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Bridging the fields of Religion and Latina/o Studies, this book fills a gap by examining the “spiritual” rhetoric and practices of the Chicano movement. Bringing new theoretical life to biblical studies and Chicana/o writings from the 1960s, such as El Plan Espiritual de Aztlán and El Plan de Santa Barbara, Jacqueline M. Hidalgo boldly makes the case that peoples, for whom historical memories of displacement loom large, engage scriptures in order to make and contest homes. Movement literature drew upon and defied the scriptural legacies of Revelation, a Christian scriptural text that also carries a displaced homing dream. Through the slipperiness of utopian imaginations, these texts become places of belonging for those whose belonging has otherwise been questioned. Hidalgo’s elegant comparative study articulates as never before how Aztlán and the new Jerusalem’s imaginative power rest in their ambiguities, their ambivalence, and the significance that people ascribe to them.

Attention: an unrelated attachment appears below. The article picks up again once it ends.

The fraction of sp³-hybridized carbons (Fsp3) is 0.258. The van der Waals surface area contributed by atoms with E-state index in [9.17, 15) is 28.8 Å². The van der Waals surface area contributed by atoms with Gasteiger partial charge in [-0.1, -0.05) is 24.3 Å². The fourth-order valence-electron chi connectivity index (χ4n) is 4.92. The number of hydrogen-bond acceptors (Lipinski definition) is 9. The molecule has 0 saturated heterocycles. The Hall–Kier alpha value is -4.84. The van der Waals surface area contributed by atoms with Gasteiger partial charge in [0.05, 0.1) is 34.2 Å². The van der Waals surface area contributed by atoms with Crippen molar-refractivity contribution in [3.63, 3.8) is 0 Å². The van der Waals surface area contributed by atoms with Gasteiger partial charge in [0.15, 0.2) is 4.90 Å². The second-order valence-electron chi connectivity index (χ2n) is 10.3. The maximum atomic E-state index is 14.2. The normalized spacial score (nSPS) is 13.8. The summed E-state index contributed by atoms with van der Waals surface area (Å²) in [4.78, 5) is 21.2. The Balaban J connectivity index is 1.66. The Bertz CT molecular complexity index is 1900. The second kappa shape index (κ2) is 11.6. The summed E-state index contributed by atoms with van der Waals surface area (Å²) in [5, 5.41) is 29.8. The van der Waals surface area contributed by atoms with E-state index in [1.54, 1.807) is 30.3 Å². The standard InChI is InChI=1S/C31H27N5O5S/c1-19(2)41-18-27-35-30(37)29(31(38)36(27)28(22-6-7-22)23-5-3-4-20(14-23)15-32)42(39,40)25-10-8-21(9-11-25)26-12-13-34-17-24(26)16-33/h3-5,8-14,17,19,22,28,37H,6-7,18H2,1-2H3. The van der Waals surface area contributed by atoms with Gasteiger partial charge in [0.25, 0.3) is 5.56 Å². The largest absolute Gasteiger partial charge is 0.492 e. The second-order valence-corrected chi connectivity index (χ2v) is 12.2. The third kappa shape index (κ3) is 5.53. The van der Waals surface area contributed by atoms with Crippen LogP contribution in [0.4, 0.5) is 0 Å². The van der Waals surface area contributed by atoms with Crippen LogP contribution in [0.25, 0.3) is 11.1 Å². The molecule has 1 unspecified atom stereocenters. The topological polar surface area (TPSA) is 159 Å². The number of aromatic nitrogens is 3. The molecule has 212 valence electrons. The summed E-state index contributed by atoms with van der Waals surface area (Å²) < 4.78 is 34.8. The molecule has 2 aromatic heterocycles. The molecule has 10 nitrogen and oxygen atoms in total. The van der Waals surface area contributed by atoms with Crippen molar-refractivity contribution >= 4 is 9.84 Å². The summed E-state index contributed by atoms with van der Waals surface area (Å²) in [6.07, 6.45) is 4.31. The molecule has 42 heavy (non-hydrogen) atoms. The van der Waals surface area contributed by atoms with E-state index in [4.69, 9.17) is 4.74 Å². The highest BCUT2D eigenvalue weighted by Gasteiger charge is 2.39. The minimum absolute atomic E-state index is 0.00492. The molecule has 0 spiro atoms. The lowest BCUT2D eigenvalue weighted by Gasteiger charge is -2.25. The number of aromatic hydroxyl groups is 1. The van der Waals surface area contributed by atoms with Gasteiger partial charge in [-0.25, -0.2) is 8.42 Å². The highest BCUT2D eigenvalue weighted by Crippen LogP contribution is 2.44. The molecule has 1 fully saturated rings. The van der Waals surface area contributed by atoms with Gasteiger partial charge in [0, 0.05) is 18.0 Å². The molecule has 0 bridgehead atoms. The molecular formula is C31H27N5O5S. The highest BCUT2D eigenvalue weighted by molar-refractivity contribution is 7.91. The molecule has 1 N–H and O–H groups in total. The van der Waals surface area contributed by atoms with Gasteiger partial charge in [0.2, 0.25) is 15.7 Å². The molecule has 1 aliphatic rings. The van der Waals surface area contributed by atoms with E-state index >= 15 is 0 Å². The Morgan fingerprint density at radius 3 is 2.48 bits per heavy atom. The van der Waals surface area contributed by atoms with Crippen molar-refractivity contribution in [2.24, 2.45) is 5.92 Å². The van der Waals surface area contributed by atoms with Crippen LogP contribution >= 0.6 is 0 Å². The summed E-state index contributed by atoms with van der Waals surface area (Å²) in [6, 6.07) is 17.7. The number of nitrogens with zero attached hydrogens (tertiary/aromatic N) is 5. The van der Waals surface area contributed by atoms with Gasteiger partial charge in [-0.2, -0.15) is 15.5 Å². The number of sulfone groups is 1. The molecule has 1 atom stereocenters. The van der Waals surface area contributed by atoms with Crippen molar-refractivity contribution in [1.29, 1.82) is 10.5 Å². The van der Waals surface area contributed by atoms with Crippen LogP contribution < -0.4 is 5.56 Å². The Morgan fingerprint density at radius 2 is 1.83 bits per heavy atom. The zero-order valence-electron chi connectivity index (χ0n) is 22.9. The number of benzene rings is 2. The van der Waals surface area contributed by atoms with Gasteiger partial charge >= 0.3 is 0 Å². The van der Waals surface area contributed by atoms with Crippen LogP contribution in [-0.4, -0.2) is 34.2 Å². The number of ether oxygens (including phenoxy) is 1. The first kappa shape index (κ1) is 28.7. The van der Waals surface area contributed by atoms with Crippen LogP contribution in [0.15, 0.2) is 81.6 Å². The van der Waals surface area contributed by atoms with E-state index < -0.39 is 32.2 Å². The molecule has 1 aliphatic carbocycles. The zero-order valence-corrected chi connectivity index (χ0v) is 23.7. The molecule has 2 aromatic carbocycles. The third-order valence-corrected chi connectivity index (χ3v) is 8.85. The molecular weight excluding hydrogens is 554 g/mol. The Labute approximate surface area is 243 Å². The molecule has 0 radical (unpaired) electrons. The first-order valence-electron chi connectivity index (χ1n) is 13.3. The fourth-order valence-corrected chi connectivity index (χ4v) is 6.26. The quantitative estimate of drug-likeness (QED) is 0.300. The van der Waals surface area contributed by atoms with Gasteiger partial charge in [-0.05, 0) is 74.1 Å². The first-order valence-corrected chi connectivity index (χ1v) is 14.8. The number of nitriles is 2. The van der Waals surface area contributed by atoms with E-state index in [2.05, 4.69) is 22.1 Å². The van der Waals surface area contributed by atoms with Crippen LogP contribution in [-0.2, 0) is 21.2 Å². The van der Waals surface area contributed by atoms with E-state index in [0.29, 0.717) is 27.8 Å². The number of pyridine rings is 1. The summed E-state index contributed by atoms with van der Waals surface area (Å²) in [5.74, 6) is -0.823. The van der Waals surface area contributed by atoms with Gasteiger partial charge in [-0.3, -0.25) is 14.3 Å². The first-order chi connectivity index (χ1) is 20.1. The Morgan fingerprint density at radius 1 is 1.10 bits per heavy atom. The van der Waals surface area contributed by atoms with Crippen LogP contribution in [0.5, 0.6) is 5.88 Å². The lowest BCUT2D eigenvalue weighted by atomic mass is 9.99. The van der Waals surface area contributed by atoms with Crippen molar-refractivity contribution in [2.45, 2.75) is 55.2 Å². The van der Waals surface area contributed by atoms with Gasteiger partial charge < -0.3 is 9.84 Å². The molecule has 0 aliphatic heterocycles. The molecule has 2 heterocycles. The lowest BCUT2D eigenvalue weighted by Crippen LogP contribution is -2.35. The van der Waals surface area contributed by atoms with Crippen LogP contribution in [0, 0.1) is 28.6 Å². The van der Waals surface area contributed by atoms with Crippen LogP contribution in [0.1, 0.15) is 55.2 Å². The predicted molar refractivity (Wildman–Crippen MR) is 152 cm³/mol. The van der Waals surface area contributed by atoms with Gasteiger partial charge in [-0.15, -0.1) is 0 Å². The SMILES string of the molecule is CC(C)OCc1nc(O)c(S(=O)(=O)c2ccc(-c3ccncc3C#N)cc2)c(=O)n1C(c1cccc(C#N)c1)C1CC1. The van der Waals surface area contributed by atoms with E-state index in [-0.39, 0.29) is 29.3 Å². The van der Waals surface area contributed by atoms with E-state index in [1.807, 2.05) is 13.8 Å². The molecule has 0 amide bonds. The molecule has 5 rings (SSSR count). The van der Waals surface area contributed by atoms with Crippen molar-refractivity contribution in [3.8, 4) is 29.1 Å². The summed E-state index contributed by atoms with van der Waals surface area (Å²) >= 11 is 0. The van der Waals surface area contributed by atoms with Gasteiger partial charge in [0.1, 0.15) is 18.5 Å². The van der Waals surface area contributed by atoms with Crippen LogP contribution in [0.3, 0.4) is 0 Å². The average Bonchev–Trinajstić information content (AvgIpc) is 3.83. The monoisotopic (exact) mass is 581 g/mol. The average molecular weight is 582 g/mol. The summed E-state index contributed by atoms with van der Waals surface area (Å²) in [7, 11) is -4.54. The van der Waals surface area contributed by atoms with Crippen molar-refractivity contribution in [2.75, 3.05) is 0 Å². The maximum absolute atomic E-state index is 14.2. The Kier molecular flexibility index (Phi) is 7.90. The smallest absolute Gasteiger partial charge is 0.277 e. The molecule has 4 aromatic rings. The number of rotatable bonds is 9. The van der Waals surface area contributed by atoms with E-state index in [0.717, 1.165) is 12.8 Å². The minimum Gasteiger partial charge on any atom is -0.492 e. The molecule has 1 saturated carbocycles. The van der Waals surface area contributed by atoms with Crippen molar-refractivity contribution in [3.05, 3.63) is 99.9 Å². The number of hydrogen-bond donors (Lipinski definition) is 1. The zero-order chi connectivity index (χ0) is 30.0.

Queer People Of Color In Higher Education

Author: Joshua Moon Johnson
Publisher: IAP
ISBN: 9781681238838
Size: 14.10 MB
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Queer People of Color in Higher Education (QPOC) is a comprehensive work discussing the lived experiences of queer people of color on college campuses. This book will create conversations and provide resources to best support students, faculty, and staff of color who are people of color and identify as LGBTQ. The edited volume covers emerging issues that are affecting higher education around the country. Leading researchers and practitioners have remarkable writing that concisely summarizes current literature while also adding new ways to address issues of injustice related to racism, sexism, homophobia, heterosexism, and transphobia. QPOC in Higher Education insightfully combines research with practical implications on services, systems, campus climate and ways to hostility, violence, and unrest on campuses. This book rises out of places of turmoil and pain and brings attention to broken systems on higher education. QPOC in Higher Education is a must?read for anyone who wants to transform their society, campus, or community into places that fully value the complex and beautiful intersections that our diverse communities come from. This book takes diversity to a deeper level and speaks from a social justice philosophy of looking big pictures at our systems and cultures instead of simply at our oppressed groups as the problems.